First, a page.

It is strange that motorcycle reviewers are able to post their opinion of bikes after riding them for 50 or 100 kms. I mean I have done it myself so I understand what goes on there, but after about a month of riding the Xpulse, I’m still in no position to pass judgement on it.
This is mostly because my skill level for off-road riding is far far lower than I had imagined it to be. I have done the random trail, and ridden through the treacherous passes of Ladakh, but I’ve never really done pure off-road for extended periods of time. The only reason I went to dirt before, was because the road ceased to exist. It was just a small part of the riding experience, not the whole thing.
Now that I’m primarily focused on the “gnarly” stuff, I’ve realized I absolutely suck at it. It is hard to describe just how bad I am. The rally kit doesn’t help, it makes things harder actually, because the bike just wants to tip over, and the handlebar position means that I have no leverage to stop it. Also, the rally kit on the bike makes it more capable than stock, which makes me feel even more inadequate.
It is surprising then that I have dropped the bike only twice during these weeks. Once was in the jungle while trying to make a left U turn, but the second one was hilariously stupid. After practicing some 8s and just fucking about generally, I got back home. Tried to stop in front of the house, blipped the throttle to straighten up the bike, and found out it was in neutral. It tipped over to the right, and that was that.
I have been expecting more falls, and a bit more serious than that, so I installed Barkbusters. At around 7000 bucks including shipping, they are quite expensive. I briefly considered buying these Acerbis replicas, but I avoid buying any moto-related things from Amazon as a matter of principle. The Barkbusters are pretty awesome, I was even able to install them myself without ripping my nails off, which was a surprise. My mechanical skills are comparable to that of a frog with 4 amputated legs. The entire purpose of these guards is that when I drop the bike, the handlebar and controls shouldn’t get so mangled that I’m not able to ride back home.
Also picked up the Project83X tail tidy, it is very well made. This wasn’t exactly an upgrade for me, the rear fender was missing from the start on my bike, and there was no way I was putting that ugly piece of plastic back in. I fit the tail tidy myself as well, but that involved a lot more swearing and bloodshed than the hand guards. The holes on the rear subframe and the plastic underbody didn’t exactly line up, they need to if you want to fit this thing.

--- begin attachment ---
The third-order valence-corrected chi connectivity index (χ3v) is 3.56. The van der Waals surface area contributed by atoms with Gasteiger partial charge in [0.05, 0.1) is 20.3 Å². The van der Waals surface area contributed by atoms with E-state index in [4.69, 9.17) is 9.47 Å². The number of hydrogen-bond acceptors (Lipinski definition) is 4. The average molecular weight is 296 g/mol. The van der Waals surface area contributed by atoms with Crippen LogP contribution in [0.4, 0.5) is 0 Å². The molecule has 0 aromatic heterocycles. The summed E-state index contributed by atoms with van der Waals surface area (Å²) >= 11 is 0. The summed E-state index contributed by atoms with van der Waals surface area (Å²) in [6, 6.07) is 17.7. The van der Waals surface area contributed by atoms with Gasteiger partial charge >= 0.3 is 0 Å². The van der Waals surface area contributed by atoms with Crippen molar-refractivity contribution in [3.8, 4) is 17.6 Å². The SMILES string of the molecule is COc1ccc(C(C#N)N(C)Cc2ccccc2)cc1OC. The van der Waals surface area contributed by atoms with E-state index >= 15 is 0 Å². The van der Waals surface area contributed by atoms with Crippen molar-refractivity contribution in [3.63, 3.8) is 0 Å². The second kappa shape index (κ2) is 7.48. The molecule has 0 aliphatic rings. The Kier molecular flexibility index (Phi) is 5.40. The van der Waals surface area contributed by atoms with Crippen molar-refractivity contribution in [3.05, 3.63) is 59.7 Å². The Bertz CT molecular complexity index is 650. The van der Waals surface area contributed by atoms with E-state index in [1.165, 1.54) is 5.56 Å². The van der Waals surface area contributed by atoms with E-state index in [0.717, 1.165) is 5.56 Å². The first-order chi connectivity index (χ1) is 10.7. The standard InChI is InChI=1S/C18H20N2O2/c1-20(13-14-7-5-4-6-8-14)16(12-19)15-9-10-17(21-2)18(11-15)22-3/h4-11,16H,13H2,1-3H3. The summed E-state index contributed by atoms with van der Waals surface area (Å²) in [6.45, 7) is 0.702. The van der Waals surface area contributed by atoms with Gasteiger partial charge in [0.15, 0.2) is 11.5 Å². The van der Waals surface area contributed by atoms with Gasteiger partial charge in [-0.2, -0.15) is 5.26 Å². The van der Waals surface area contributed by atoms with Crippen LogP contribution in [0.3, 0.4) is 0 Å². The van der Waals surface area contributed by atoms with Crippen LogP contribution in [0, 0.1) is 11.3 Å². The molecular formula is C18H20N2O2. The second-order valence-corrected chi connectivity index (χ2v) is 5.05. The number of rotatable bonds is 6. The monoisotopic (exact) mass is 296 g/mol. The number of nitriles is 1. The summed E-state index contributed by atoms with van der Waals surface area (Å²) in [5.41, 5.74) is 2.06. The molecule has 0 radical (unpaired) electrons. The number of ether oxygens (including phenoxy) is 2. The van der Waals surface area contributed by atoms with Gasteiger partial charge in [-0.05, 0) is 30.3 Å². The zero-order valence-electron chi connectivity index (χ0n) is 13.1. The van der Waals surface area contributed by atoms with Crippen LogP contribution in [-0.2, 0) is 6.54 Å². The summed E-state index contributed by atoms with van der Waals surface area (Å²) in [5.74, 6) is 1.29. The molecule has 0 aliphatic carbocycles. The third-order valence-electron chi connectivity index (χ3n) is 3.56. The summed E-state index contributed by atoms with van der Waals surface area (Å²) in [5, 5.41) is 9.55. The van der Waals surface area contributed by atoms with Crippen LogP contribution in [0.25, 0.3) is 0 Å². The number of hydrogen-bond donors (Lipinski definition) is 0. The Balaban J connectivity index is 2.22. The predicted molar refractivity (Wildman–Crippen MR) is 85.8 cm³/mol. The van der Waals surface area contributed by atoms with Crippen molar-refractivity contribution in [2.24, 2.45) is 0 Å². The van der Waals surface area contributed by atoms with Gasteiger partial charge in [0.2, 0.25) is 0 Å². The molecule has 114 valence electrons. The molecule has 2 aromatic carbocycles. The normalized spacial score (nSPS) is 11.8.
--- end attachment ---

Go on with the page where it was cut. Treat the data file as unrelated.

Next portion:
The service experience at Ladiyan Motors, Ropar, was awesome. They are just a very nice bunch of people, friendly and competent. Of course the usual crowd of Splendors was there, and they just went crazy about the bike. It certainly looks very special, kids especially love the damn thing. The service bill was an absolutely ridiculous 420 bucks, and that included things like removing the indicators and the rear number plate light from the plastic mudguard, and mounting them on the tail tidy. Got the number plates fixed in as well, no need to be scared of cops anymore due to my pink A/F number plate.
I have no other upgrades planned for this bike currently, the fact is that even in its stock state, the bike is capable of far more than I am, so it is me that needs upgrades. This will require lots of practice and patience, there’s just no alternative. My throttle control needs work, so does the body position, and the overall confidence is just completely absent. I may buy some tank grips, but that’s pretty much all.
I still absolutely love the fact that I own this thing, it forces me to be better, and at a laughably low cost. If I had bought an Interceptor, all I would be doing now is touring, and patting myself on the back for how good I am with motorcycles. The Xpulse has shown me that I know a very small part of the motorcycling ecosystem, there’s a whole universe out there that I need to explore and get good with. Time to get braaping.